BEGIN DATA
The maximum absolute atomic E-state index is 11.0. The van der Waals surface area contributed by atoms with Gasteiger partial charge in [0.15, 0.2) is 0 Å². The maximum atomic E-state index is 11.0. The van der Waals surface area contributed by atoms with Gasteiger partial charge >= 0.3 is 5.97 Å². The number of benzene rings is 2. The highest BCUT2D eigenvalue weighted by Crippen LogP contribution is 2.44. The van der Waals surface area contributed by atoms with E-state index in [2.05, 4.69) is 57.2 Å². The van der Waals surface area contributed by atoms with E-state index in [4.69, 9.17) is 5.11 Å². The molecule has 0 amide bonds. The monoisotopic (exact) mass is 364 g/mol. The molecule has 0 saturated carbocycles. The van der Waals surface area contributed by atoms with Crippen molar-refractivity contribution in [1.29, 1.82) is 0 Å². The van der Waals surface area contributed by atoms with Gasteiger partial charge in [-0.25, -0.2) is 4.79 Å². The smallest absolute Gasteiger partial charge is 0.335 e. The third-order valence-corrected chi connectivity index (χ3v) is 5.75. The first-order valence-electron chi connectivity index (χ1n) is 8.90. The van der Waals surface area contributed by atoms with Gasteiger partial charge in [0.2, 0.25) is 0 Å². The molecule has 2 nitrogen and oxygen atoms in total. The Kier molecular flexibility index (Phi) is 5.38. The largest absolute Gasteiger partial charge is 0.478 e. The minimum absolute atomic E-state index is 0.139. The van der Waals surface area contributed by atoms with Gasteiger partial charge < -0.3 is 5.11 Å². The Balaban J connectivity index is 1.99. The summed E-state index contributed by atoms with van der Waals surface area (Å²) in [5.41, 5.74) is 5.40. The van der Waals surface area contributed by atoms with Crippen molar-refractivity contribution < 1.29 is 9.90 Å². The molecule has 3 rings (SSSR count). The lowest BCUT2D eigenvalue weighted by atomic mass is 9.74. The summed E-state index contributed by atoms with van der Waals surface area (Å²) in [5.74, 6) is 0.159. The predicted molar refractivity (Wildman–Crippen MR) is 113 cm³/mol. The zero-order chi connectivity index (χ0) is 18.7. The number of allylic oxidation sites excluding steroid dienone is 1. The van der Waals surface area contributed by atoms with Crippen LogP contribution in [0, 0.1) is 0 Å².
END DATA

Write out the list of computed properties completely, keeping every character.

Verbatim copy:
The maximum absolute atomic E-state index is 11.0. The van der Waals surface area contributed by atoms with Gasteiger partial charge in [0.15, 0.2) is 0 Å². The maximum atomic E-state index is 11.0. The van der Waals surface area contributed by atoms with Gasteiger partial charge >= 0.3 is 5.97 Å². The number of benzene rings is 2. The highest BCUT2D eigenvalue weighted by Crippen LogP contribution is 2.44. The van der Waals surface area contributed by atoms with E-state index in [2.05, 4.69) is 57.2 Å². The van der Waals surface area contributed by atoms with E-state index in [4.69, 9.17) is 5.11 Å². The molecule has 0 amide bonds. The monoisotopic (exact) mass is 364 g/mol. The molecule has 0 saturated carbocycles. The van der Waals surface area contributed by atoms with Crippen molar-refractivity contribution in [1.29, 1.82) is 0 Å². The van der Waals surface area contributed by atoms with Gasteiger partial charge in [-0.25, -0.2) is 4.79 Å². The smallest absolute Gasteiger partial charge is 0.335 e. The third-order valence-corrected chi connectivity index (χ3v) is 5.75. The first-order valence-electron chi connectivity index (χ1n) is 8.90. The van der Waals surface area contributed by atoms with Gasteiger partial charge in [0.2, 0.25) is 0 Å². The molecule has 2 nitrogen and oxygen atoms in total. The Kier molecular flexibility index (Phi) is 5.38. The largest absolute Gasteiger partial charge is 0.478 e. The minimum absolute atomic E-state index is 0.139. The van der Waals surface area contributed by atoms with Gasteiger partial charge < -0.3 is 5.11 Å². The Balaban J connectivity index is 1.99. The summed E-state index contributed by atoms with van der Waals surface area (Å²) in [5.41, 5.74) is 5.40. The van der Waals surface area contributed by atoms with Crippen molar-refractivity contribution < 1.29 is 9.90 Å². The molecule has 3 rings (SSSR count). The lowest BCUT2D eigenvalue weighted by atomic mass is 9.74. The summed E-state index contributed by atoms with van der Waals surface area (Å²) in [5.74, 6) is 0.159. The predicted molar refractivity (Wildman–Crippen MR) is 113 cm³/mol. The zero-order chi connectivity index (χ0) is 18.7. The number of allylic oxidation sites excluding steroid dienone is 1. The van der Waals surface area contributed by atoms with Crippen LogP contribution in [0, 0.1) is 0 Å².